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Ventilator Associated Pneumonia: Prevalence of Bacteria and their Antibiogram in Tertiary Care Centre, Kota, Rajasthan, India

Nikhil Mathur, Deepmala Nahar, Ghanshyam Soni, Charu Sharma, Gopal Lal Meena


Background: Mechanical ventilation is a life-saving procedure, but it is associated with a high risk of acquiring respiratory infections. Hence to prevent it and initiate empirical antimicrobial therapy, knowledge of microbial profile and their local antimicrobial sensitivity pattern are essential. The study aimed to investigate the role of endotracheal aspirate (ETA) surveillance cultures in identifying the aetiology of VAP earlier. Methods: A prospective study was carried out over a period of 1 year in the ICU of a tertiary care hospital. All patients on mechanical ventilation for more than 48 h were included in the study. Results: Endo-tracheal aspirates were taken from 100 patients who were mechanically ventilated for more than 48 h and were subjected to culture and antibiotic susceptibility. 27 patients were culture positive (30 isolates) and diagnosed as VAP. Gram negative bacteria were isolated from most of the patients, most common being Klebsiella species, followed by Pseudomonas and Acinetobacter. Among gram positive Staphylococcus aureus was isolated. Conclusion: Gram negative bacteria were the major pathogenic organisms of VAP in our ICU. Culture of endotracheal aspirates for early diagnosis and its antibiogram will guide for an approach to targeted treatment.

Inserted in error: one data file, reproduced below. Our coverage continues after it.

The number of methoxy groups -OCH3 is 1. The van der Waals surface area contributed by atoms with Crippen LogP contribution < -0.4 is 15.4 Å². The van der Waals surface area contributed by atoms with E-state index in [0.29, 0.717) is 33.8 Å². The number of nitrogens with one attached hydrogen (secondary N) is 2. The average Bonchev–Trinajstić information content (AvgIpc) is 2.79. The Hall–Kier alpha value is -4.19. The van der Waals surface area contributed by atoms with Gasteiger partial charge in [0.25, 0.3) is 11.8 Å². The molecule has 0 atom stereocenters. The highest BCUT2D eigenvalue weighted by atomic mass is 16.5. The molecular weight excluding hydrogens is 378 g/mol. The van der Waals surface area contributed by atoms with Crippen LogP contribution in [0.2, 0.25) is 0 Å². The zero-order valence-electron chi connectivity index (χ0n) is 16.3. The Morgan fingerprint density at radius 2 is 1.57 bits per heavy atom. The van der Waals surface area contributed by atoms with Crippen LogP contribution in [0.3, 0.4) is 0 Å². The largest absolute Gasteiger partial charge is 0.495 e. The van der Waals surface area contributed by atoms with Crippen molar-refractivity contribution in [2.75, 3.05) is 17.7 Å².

Intensive care unit (ICU), Ventilator associated pneumonia (VAP), Mechanical ventilator (MV), aetiology, endotracheal aspirate (ETA)

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